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Gardening
e-book:


 

Ministry of Agriculture Allotment & Garden Guide


 

Garden and Allotment Guide October 1945 page 8

Click image for
facsimile of page 8

October 1945

Page:
1 / 2 / 3 / 4 /

5 / 6 / 7 / 8

 

Ministry of Agriculture
Allotment & Garden Guides Index

January 1945

February 1945

March 1945

April 1945

May 1945

June 1945

July 1945

August 1945

September 1945

October 1945

November 1945

December 1945


The Allotment DVD
The delights of having an allotment. 15 programmes as seen on ITV. Suit new and established growers. Seasonal guide, top gardening tips, fascinating food facts and insights into what's really in those sheds! 

THE ALLOTMENT SERIES was first shown on ITV 1 West
 

Allotments UK and other related allotment links

 

    On planting FRUIT TREES cont'd  
           Cordon apples are usually planted 2 ft. to 3 ft. apart in the row, while bush apples on dwarf stocks are given 10 ft.. 5 ft. apart each way is the distance for gooseberry and currant bushes, while raspberry canes should be placed 18 in. apart with 6 t. between the rows. If you are planting cordon gooseberries or red currants, allow 1 ft. apart.
   For the rest of this note it is proposed to deal with the planting of cordon and bush apples. When the time is right, take out enough soil to make a hole wide and deep enough to allow the roots to be evenly spread out. In planting cordon apples it is generally better to take out a fairly wide shallow trench along the entire row. Cut back any coarse or injured roots on tree or bush, using an upward sloping cut. Set the tree in the hole and spread the roots out evenly. In planting against a wall or fence keep the stem about 6 in. away from it. Sprinkle some fine soil over the roots. If there is more than one layer of roots, hold up the upper roots. Work the soil well into the spaces between the lower roots, and when they are covered, tread the soil firmly. Keep on filling and treading until the hole is completely filled in.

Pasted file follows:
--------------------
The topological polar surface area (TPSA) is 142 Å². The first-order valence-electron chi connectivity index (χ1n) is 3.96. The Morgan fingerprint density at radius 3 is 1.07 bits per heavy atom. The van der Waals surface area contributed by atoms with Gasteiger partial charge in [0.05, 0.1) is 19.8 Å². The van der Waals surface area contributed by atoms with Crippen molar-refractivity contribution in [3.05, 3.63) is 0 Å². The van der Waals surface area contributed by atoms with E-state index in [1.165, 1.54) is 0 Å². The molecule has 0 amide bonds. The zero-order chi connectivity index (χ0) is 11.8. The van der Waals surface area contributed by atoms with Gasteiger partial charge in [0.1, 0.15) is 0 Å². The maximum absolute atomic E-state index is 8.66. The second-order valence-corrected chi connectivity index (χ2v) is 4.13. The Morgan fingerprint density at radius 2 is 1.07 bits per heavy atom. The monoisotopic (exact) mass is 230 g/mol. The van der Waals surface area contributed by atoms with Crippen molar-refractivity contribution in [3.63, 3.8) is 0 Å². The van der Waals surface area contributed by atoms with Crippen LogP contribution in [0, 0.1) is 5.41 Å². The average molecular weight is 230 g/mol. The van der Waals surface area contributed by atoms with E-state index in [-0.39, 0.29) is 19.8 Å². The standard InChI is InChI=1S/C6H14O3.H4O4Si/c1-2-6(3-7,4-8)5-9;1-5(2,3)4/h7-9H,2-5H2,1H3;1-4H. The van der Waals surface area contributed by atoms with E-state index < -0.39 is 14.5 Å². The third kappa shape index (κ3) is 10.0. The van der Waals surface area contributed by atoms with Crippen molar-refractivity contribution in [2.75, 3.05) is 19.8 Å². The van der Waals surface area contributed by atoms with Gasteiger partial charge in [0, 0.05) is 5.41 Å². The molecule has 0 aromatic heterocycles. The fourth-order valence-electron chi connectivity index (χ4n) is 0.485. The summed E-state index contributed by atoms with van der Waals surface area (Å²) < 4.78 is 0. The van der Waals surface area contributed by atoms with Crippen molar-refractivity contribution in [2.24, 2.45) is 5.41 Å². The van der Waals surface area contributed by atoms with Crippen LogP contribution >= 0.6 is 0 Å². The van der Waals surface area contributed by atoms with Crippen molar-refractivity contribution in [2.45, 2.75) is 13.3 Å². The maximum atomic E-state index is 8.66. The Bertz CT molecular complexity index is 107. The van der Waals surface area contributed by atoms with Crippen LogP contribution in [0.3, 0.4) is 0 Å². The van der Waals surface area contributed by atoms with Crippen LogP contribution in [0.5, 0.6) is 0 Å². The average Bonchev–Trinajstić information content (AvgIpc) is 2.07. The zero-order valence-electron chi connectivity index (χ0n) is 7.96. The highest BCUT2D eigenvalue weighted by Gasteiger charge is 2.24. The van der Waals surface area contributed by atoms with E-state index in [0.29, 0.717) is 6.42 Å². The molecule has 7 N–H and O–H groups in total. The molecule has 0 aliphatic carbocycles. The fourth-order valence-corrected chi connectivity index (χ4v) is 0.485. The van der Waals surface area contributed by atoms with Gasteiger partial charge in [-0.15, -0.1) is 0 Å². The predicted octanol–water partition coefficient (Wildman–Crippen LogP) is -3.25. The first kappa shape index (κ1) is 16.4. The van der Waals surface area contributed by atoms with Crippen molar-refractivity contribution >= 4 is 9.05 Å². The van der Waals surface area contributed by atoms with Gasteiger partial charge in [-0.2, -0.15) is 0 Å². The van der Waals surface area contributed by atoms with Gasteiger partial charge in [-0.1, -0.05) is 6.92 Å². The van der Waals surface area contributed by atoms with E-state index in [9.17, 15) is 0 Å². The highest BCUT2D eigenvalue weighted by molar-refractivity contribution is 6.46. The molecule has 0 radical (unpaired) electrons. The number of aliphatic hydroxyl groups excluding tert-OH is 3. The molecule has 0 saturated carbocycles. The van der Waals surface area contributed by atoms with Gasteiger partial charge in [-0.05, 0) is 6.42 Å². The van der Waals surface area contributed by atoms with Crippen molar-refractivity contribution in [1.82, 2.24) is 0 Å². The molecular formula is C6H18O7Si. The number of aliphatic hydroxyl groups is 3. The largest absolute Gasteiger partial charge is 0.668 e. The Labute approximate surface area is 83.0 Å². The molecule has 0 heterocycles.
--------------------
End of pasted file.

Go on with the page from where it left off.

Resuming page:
how to plant apple trees

  Firm planting is very important, but do not plant any deeper than the tree or bush was planted in the nursery; you can usually judge this by the ring of soil adhering to the stem. Complete your planting by giving a mulch of farmyard manure or compost.
   Cordon apples are not set upright, but sloping at an angle of about 45. If your rows run north to south, keep the roots to the south, with the top of the tree sloping north. When the rows run east to west, the slope of the trees is not so important.
   Bush apples on Malling IX root stock (see September Guide) need staking with a stout stake, which should be driven in about 2 ft. from the base of the stem, so that the stake rests against the stem at an angle of about
45 and points in the direction from which the wind generally comes. The stake should be driven in securely until the top just comes to rest against the stem below the lowest branch. Wrap a bit of sacking round the stem and stake together with strong cord.

staking bush apples

   The pruning of newly-planted fruit trees and bushes will be touched on in a later Guide.

 
     
   


Issued by the
Ministry of
Agriculture and
Fisheries

 

 
           
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